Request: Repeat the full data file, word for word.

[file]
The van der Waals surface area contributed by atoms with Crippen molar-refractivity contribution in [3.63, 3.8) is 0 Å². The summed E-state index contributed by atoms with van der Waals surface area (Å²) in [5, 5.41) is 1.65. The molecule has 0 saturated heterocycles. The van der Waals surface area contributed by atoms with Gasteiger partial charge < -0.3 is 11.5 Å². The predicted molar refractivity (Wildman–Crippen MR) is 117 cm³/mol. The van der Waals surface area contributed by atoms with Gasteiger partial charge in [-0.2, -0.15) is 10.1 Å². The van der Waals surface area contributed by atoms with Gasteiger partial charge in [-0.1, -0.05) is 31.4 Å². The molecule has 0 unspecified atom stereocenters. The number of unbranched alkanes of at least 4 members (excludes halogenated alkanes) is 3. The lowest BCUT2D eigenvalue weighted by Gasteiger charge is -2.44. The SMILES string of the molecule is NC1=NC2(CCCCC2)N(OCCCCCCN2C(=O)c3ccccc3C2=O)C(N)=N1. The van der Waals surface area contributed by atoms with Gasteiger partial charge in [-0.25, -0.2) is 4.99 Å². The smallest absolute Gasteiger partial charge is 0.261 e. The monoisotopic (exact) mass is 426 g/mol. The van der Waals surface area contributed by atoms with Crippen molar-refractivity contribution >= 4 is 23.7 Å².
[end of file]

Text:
The van der Waals surface area contributed by atoms with Crippen molar-refractivity contribution in [3.63, 3.8) is 0 Å². The summed E-state index contributed by atoms with van der Waals surface area (Å²) in [5, 5.41) is 1.65. The molecule has 0 saturated heterocycles. The van der Waals surface area contributed by atoms with Gasteiger partial charge < -0.3 is 11.5 Å². The predicted molar refractivity (Wildman–Crippen MR) is 117 cm³/mol. The van der Waals surface area contributed by atoms with Gasteiger partial charge in [-0.2, -0.15) is 10.1 Å². The van der Waals surface area contributed by atoms with Gasteiger partial charge in [-0.1, -0.05) is 31.4 Å². The molecule has 0 unspecified atom stereocenters. The number of unbranched alkanes of at least 4 members (excludes halogenated alkanes) is 3. The lowest BCUT2D eigenvalue weighted by Gasteiger charge is -2.44. The SMILES string of the molecule is NC1=NC2(CCCCC2)N(OCCCCCCN2C(=O)c3ccccc3C2=O)C(N)=N1. The van der Waals surface area contributed by atoms with Gasteiger partial charge in [-0.25, -0.2) is 4.99 Å². The smallest absolute Gasteiger partial charge is 0.261 e. The monoisotopic (exact) mass is 426 g/mol. The van der Waals surface area contributed by atoms with Crippen molar-refractivity contribution >= 4 is 23.7 Å².